The labour shortages in Australia are affecting more than one industry. We’ve created a top 12 skills shortage list for Australia according to occupations with the highest ceiling in SkillSelect. An occupation ceiling is applied to the number of invitations issued under the new SkillSelect migration program. This creates a way for the Department of Immigration to balance the number of Expressions of Interest for a particular occupation so that no occupation dominates within the skilled migration program.
The Minister for Tertiary Education, Skills, Science and Research, Senator Chris Evans, Minister for Immigration and Citizenship, Chris Bowen MP, and the United States Ambassador to Australia, Jeffrey Bleich, recently announced plans to assist in creating a link between Australian employers and American skilled workers in order to aid the skills shortage in key sectors.
The table below lists the top twelve occupations according to the occupation ceiling which may be applied, and the number of invitations issued until 01/09/2012.
|Senior Non-commissioned Defence Force Members||no ceiling||–|
|Defence Force Members||no ceiling||–|
|Primary School Teachers||7620||8|
|Metal Fitters and Machinists||7500||–|
|Carpenters and Joiners||7140||8|
|Secondary School Teachers||7020||21|
|Contract, Program and Project Administrators||6420||4|
* The full skills shortage list can be viewed under the reports tab on the SkillSelect web page.
US workers in licensed occupations such as electricians and plumbers will hereby be granted immediate access to provisional licenses once they enter Australia. These measures will not only provide some respite for Australian employers, the skills assessment process will give peace of mind to potential employers, that the skills of American workers are closely aligned with their needs. Senator Evans said:
While the government’s first priority is to train Australians for jobs in the resources and construction sectors, projections show that we will need workers from overseas for a peak in activity in the next three to five years.
This is a great opportunity to address skill shortages in Australia by filling shortfalls in particular areas with qualified candidates from the United States, with applications expected to open from mid-April.
I understand some of the relevant unions have been talking to their US counterparts about the opportunities for skilled US workers to fill shortages in the resources sector over the next three to four years.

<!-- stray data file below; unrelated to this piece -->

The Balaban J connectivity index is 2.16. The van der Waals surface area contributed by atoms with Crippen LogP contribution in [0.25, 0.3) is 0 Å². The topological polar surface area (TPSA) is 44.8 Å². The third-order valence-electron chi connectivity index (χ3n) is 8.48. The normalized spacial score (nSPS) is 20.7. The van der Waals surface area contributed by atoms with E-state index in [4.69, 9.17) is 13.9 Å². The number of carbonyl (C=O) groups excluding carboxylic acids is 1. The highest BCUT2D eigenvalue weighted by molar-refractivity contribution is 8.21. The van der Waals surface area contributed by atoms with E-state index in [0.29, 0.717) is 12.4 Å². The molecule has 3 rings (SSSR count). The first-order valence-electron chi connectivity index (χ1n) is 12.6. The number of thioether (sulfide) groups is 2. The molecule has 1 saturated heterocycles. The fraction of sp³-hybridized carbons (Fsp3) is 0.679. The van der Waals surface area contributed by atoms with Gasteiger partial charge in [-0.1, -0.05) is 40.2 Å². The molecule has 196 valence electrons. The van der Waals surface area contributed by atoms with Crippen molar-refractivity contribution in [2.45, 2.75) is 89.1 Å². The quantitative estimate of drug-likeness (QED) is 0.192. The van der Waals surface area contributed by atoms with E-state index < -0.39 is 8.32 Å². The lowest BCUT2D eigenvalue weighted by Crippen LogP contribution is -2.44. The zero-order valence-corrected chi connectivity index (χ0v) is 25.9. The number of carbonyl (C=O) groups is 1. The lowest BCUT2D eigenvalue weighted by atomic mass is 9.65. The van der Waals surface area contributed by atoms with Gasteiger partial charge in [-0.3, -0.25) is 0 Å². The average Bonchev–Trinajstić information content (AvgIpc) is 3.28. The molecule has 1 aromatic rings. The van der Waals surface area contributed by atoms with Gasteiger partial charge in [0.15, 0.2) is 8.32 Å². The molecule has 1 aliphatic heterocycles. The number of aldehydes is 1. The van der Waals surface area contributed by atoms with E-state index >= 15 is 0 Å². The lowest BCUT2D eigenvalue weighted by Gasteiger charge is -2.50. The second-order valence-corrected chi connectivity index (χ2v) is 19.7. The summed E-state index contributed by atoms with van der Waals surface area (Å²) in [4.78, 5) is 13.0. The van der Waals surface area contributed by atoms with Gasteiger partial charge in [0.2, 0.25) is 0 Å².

Mr. Bowen said that regional migration would be given priority in order to help employers in regional areas. This will also encourage migration to the areas where skilled migrants are needed most.
A forecast for the next three to five years indicates that the demand for skilled construction workers is expected to peak due to a large number of resource projects which are set to commence.
For the year 2012 – 2013 the Regional Sponsored Migration Scheme will have 16,000 visa places reserved to ensure that those areas are able to fill the gaps in skilled workers. This will have a positive effect on strengthening the ties of local communities and will also enable the growth of local and regional economies.
Other areas which are expected to see a large increase in demand for skilled workers is 1) the ICT sector and 2) the Oil and Gas industry. A National Broadband Network Project for the Australian Government worth $43 billion is set to put some strain on Australia’s ICT sector. The growth rate of Australia’s IT sector is expected to reach 3 times that of employment, enough to create an additional 36,000 jobs by 2013.
John Grant, the chairman of the Australian Information Industry Association, believes the solution to sustaining growth at these rates lies in sourcing workers from abroad. He said the reason for this is because:
We are not putting enough people through our own institutions.
Using The Skills Shortage List to Your Advantage
The skilled migration program has seen significant changes this year with the introduction of SkillSelect, which got off to a slow start according to the August and September SkillSelect Invitation Rounds.
The occupations in the skills shortage list with the highest occupations ceilings clearly indicate in which areas Australia needs to source skilled workers. This is a golden opportunity for those with skills in demand to maximise the chances of a successful visa application. On the other hand, skilled workers with low occupation ceilings may wish to lodge their Expression of Interest early in order to beat the competition.
If your occupation has a high occupation ceiling on the skills shortage list for 2012, you already have an advantage over applicants who’s occupations perhaps may hit the occupation ceiling for invitations issued during the course of 2012/2013.